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10th anniversary Mbale’s world class maternal and neonatal research centre

The Sanyu Africa Research Centre (SAfRI) is a world-class research centre that focuses on maternal and newborn health. Since being registered ten years ago, it is going from strength to strength. Origins The founding organisations for SAfRI were the Ministry of Health, Uganda; Makerere University; Busitema University; Mbale Regional Referral Hospital; and the University of Liverpool in the UK. It is celebrating the tenth anniversary of its registration this month.…

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India Birth Network: applications open

Applications now open for global maternal health research event: Translating research into practice – India Birth Network 21-22 January 2022 Macdonald Kilhey Court Hotel, Wigan (Accommodation and meals are fully funded for two nights) Maternal health researchers wanting to develop their research skills, make nurse-midwife and doctor research links and network with peers and mentors, are invited to the India Birth Network’s first face-to-face meeting on 21-22 January 2022 in…

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Recruiting mothers for research: Ugandan midwife Brendah Nambozo

Brendah Nambozo is research midwife based in the Kolonyi district of eastern Uganda. She is part of the BabyGel study, which is using locally sourced sugar cane hygiene gel to see if it reduces newborn infections and deaths. Brenda shares her experience of recruiting mothers. “Last month the research team were devastated when a mother died of a ruptured uterus. The team had spent time to persuade her to attend…

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Hidden cost of COVID: keeping life saving research on track

  A hidden cost of COVID-19: knocking life-saving research and solutions off course Every two minutes a woman dies somewhere in the world from preventable causes related to pregnancy and childbirth 94% of all maternal deaths occur in low and lower middle-income countries In 2019, 1 birth in every 16 seconds were stillborn   Two friends and early career researchers, passionate about global maternal and new-born health have joined together…

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Launch of first ever global maternal & new-born health podcast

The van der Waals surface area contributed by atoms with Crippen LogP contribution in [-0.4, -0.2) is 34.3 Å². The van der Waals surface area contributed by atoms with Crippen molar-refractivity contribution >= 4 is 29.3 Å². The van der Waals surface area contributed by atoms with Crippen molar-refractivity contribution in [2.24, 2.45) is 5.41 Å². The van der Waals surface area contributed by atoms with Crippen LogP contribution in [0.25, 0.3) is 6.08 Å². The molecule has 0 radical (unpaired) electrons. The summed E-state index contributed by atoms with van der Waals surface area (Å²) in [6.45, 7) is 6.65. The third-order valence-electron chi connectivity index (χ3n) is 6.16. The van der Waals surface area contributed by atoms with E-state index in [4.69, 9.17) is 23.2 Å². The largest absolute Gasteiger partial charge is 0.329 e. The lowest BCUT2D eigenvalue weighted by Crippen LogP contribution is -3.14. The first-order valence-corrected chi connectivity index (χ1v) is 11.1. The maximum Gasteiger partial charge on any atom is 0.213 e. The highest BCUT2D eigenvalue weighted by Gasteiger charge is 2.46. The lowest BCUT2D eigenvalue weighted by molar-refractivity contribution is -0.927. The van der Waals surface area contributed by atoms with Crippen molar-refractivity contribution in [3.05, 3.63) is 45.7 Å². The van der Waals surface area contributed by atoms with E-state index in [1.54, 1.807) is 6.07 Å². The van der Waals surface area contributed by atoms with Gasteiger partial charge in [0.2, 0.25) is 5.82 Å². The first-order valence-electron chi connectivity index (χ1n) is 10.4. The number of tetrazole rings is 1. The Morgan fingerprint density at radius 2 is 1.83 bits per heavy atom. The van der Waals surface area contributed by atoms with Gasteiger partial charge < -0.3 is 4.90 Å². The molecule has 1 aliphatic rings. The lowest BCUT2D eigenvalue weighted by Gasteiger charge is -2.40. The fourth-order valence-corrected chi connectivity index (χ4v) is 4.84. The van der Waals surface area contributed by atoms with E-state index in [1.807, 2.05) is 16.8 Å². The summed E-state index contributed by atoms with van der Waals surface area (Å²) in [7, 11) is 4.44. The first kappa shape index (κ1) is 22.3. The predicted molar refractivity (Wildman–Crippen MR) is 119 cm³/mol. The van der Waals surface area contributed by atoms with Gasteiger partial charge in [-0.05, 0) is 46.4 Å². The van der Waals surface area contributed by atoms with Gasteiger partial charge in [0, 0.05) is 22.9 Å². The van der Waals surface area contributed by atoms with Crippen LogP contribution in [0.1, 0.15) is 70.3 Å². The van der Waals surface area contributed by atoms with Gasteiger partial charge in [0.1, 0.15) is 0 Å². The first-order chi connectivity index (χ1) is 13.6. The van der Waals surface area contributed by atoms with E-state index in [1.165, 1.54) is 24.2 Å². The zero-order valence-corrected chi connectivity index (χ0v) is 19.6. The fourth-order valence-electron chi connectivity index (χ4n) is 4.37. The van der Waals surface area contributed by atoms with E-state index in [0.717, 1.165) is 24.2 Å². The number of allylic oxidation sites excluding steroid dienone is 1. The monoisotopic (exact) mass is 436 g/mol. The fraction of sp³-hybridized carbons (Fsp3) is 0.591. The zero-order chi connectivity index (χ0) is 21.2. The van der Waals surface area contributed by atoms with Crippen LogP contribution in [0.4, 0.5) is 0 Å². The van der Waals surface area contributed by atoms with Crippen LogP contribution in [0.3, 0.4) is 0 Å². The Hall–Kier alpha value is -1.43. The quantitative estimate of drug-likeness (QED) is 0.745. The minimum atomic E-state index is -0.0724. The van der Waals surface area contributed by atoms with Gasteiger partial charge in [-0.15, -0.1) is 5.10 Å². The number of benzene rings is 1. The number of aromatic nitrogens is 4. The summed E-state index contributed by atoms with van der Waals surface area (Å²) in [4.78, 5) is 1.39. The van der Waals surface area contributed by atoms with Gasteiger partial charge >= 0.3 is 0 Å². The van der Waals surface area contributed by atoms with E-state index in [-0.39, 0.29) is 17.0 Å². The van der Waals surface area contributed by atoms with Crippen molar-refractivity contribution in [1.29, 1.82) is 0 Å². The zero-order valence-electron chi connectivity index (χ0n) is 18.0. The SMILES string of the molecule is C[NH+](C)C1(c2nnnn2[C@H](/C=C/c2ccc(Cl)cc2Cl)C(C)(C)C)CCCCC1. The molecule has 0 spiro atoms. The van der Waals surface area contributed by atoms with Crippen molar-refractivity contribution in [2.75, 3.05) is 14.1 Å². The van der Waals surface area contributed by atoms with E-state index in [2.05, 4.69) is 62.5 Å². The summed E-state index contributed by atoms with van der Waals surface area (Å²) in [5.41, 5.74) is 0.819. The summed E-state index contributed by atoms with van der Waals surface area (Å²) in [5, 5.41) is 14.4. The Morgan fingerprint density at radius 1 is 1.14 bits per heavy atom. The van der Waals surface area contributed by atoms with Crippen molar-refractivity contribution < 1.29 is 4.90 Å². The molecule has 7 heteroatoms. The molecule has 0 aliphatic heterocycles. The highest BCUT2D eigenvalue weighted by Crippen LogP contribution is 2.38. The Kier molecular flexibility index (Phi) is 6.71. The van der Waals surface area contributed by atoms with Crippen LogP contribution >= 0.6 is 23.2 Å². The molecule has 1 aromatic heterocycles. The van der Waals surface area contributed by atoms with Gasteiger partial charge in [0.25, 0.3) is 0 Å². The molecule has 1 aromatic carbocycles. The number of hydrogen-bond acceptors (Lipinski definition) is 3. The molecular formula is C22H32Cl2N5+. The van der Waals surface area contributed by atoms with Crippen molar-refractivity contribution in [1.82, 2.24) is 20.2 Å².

The SanyuSisters

Two friends and early career researchers, passionate about global maternal and new-born health have joined together to unite researchers across the world through the first podcast of its kind “SanyuSisters Podcast” The presenters, or sisters, are Dr Teesta Dey and Dr Amber Wilson, both obstetrics trainees in the North West and passionate, enthusiastic early career researchers at the Sanyu Research Unit  which is based at the University of Liverpool’s Department…

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Abiola Aiyenigba

We were devastated to hear of Abiola’s death this week. Having first come to the University of Liverpool’s Sanyu Research Unit in 2013 not long after it launched, she was an important part of the unit’s development. Doing her PhD part-time meant that she was a constant over 6 years as other short term students came and went. And she was always quick to offer them friendship and support. When…

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Respect in childbirth: speak carefully, words matter

Maternity specialists are being encouraged to change the language they use in front of mothers to have a positive impact on the birth experience. A new video, filmed at Liverpool Women’s Hospital, is promoting better use of language. You can see the full film below. Consultant obstetrician Professor Andrew Weeks said: “Words such as hemorrhage, fetal distress, membrane rupture may be common for medics but they conjure up quite terrifying…

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Device developed in Liverpool could help thousands of mums who bleed after childbirth

The PPH Butterfly: first aid for bleeding after childbirth New device welcomed by patients and clinicians  A new device developed by doctors from Liverpool could help thousands of women who experience severe bleeding after childbirth. Each year around 50,000 women worldwide die from a postpartum haemorrhage (PPH) – around one every ten minutes. In England and Wales, greater access to drugs and immediate medical care means the impacts are usually…

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Invention could save hundreds of thousands of babies’ lives

Andrew Weeks & Kathy Burgoine with the BabySaver Tray in Uganda

Hundreds of thousands of babies’ lives could be saved in developing countries each year thanks to a game-changing invention by a UK doctor in partnership with Ugandan colleagues. The BabySaver, developed by Professor Andrew Weeks, a consultant obstetrician from Liverpool, is a simple plastic unit where babies can be resuscitated without having to separate them from their mothers. It costs under £40 ($50) a fraction of the price of traditional…

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Multi-million boost to help halt new born infections

Hands cupping a newborn baby's foot

A study into reducing new born deaths and infections in developing countries has received a €5.9million (£5.2m/$6.7m) boost today to encourage use of a life-saving hygiene gel made from sugar cane. In sub-Saharan Africa, 1 in 12 children will die before their 5th birthday, with infection the most common cause. The European Developing Countries Trials Partnership announced the grant to prevent newborn infections in Uganda.  The project, led by the…

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